Every small business owner knows their competition isn’t limited to fellow small businesses, but how do you compete with high-street and household brands on a limited budget?
Despite popular opinion, small businesses are still able to compete with larger multi-national and well-known companies. You just need the right marketing to distinguish yourselves from competitors and highlight the value you bring to customers.
Be design conscious
It’s difficult not to judge a book by its cover, which is why it’s something consumers often do when it comes to a business. Ensuring you have a simple logo, clean website, and social media pages with fresh content posted daily, will go a long way with potential customers. Choosing the right colours and typography for your brand can also really help when distinguishing yourselves (understand more about the psychology of colours in branding with this article).
It may seem a bit daunting if you don’t have those foundations in place, or if you don’t have or know anyone with a design background to assist you, but there are marketing agencies out there that can help with this. Any money you put towards design work should be seen as an investment, because a professional, clean look will draw in more customers than something that seems more DIY.
Be everywhere you possibly can
Social media, print newspapers/magazines, search engines, etc. are all tools you can leverage to advertise your business and promote your products/services. Utilising as many of these platforms as possible and optimising their targeting options, will ensure your business gets noticed by the right people at the right time.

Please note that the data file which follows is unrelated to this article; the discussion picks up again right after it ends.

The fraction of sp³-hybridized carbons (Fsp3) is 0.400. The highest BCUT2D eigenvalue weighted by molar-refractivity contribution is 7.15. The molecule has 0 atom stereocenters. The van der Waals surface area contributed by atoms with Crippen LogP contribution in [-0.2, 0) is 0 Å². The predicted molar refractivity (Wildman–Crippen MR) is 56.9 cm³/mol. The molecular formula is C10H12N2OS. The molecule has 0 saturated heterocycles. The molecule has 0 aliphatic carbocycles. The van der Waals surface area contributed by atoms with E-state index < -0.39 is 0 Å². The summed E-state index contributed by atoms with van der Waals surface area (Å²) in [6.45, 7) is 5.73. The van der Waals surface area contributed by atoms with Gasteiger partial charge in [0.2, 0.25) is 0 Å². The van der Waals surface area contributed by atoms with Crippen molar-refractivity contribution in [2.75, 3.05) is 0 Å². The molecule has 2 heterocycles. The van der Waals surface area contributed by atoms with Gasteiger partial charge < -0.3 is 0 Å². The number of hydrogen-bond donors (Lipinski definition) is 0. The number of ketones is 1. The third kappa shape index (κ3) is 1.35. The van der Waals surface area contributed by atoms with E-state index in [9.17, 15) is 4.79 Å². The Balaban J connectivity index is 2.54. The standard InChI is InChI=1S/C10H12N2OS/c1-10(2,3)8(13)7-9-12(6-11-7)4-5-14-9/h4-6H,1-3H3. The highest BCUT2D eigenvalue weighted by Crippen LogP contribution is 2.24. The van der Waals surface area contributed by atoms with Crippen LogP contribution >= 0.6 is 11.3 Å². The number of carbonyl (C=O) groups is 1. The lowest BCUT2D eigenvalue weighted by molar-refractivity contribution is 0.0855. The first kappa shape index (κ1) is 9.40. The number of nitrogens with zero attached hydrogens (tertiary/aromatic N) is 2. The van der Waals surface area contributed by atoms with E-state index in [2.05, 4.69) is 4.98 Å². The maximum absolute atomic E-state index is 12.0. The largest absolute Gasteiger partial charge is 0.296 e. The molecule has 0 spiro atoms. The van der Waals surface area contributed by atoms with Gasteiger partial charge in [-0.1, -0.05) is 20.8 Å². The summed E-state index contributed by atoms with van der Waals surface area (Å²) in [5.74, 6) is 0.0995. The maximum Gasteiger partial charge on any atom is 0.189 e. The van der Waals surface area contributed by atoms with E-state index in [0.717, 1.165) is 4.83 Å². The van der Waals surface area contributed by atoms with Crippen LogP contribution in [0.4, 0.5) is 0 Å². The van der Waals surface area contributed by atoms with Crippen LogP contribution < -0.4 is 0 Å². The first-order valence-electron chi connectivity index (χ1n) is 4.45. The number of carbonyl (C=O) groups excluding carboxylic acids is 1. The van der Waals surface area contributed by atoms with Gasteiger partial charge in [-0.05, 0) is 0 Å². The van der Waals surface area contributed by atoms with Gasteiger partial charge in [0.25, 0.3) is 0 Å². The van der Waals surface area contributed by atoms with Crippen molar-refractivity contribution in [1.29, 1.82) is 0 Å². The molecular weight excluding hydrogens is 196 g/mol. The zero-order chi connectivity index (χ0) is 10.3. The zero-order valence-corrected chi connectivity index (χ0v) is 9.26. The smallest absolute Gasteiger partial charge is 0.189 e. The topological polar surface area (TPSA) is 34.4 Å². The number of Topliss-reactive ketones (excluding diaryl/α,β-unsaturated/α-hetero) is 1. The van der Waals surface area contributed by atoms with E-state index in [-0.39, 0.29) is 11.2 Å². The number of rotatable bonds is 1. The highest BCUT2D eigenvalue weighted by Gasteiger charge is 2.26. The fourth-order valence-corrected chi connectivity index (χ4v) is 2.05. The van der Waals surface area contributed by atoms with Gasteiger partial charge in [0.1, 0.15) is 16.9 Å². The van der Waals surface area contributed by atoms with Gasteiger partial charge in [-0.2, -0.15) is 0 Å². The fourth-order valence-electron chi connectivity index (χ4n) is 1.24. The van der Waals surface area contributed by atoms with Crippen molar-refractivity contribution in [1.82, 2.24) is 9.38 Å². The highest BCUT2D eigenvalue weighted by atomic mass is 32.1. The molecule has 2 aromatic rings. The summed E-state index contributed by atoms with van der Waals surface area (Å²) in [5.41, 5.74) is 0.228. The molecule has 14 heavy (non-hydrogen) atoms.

The marketing rule of 7 states that a potential customer has to see an advert at least seven times before they even think about purchasing a product or service from that company. Making yourself known on every platform that suits your business and matches your brand values will increase the chances of potential customers researching your company, and its products/services.
I understand that not every small business has a marketing budget, and some can only set aside whatever money they have leftover for marketing. Creating social media pages and optimising your website for search engines are all free ways to boost your marketing efforts, it will also make it easier in the long-run for when you do have additional money to spend on paid advertising, whether digital or in-print.
There’s not much point trying to be your competition, replicating them is only going to result in your business trading in their shadow. You should be your own business, and highlight what’s unique about you.
Generally speaking, smaller, local businesses can leverage on the common impression that they have better quality goods and services. This is because the levels of mass-production larger corporations have is on a whole other level, and their communication channels are often far more complex (resulting in the services they offer being hugely impaired). So playing on the theme of local quality is a great start, but don’t just count on that. I’m sure there are also other small, local businesses that you have to compete against, and I’m also sure they market themselves using the same quality aspects. This is why you need to think about what else makes you unique, e.g. are your products handcrafted or hyper-local? Is there something in your brand story that makes you unique? Do you offer the best services around? (If you can match that last one with evidence of rave reviews, it can be a great advantage).
It is possible for smaller businesses to compete with the biggest brands, as long as you think about your design, marketing channels and unique message. Not everyone likes shopping with huge multi-national corporations, and prefer to shop local, so let them know about your business and how you can help them.